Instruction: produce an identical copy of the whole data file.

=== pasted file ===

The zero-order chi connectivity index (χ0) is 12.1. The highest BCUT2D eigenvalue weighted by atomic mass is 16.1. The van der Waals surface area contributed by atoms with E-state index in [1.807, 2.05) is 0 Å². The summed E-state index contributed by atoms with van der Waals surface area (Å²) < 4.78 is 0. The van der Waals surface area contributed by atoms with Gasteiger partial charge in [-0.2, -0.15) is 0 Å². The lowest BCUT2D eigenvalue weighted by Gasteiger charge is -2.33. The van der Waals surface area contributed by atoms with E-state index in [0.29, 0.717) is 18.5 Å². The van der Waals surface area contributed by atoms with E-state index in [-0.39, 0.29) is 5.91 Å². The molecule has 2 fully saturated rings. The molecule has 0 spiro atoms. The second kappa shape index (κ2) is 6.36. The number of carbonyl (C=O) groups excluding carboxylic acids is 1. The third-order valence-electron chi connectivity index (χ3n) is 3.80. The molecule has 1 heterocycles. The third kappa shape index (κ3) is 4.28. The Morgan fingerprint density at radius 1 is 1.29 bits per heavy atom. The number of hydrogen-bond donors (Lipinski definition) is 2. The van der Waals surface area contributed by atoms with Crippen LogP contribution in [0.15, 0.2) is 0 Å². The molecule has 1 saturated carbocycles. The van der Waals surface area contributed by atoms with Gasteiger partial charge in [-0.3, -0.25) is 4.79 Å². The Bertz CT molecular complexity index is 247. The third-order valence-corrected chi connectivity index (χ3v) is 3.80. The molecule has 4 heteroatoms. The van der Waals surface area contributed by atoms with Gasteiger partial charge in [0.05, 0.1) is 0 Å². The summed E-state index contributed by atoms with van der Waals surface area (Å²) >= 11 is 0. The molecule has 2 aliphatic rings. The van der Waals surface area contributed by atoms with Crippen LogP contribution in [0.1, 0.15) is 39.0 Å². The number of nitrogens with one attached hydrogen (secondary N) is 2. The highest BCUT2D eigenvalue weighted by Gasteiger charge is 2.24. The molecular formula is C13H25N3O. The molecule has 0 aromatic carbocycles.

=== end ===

The zero-order chi connectivity index (χ0) is 12.1. The highest BCUT2D eigenvalue weighted by atomic mass is 16.1. The van der Waals surface area contributed by atoms with E-state index in [1.807, 2.05) is 0 Å². The summed E-state index contributed by atoms with van der Waals surface area (Å²) < 4.78 is 0. The van der Waals surface area contributed by atoms with Gasteiger partial charge in [-0.2, -0.15) is 0 Å². The lowest BCUT2D eigenvalue weighted by Gasteiger charge is -2.33. The van der Waals surface area contributed by atoms with E-state index in [0.29, 0.717) is 18.5 Å². The van der Waals surface area contributed by atoms with E-state index in [-0.39, 0.29) is 5.91 Å². The molecule has 2 fully saturated rings. The molecule has 0 spiro atoms. The second kappa shape index (κ2) is 6.36. The number of carbonyl (C=O) groups excluding carboxylic acids is 1. The third-order valence-electron chi connectivity index (χ3n) is 3.80. The molecule has 1 heterocycles. The third kappa shape index (κ3) is 4.28. The Morgan fingerprint density at radius 1 is 1.29 bits per heavy atom. The number of hydrogen-bond donors (Lipinski definition) is 2. The van der Waals surface area contributed by atoms with Crippen LogP contribution in [0.15, 0.2) is 0 Å². The molecule has 1 saturated carbocycles. The van der Waals surface area contributed by atoms with Gasteiger partial charge in [-0.3, -0.25) is 4.79 Å². The Bertz CT molecular complexity index is 247. The third-order valence-corrected chi connectivity index (χ3v) is 3.80. The molecule has 4 heteroatoms. The van der Waals surface area contributed by atoms with Gasteiger partial charge in [0.05, 0.1) is 0 Å². The summed E-state index contributed by atoms with van der Waals surface area (Å²) >= 11 is 0. The molecule has 2 aliphatic rings. The van der Waals surface area contributed by atoms with Crippen LogP contribution in [0.1, 0.15) is 39.0 Å². The number of nitrogens with one attached hydrogen (secondary N) is 2. The highest BCUT2D eigenvalue weighted by Gasteiger charge is 2.24. The molecular formula is C13H25N3O. The molecule has 0 aromatic carbocycles.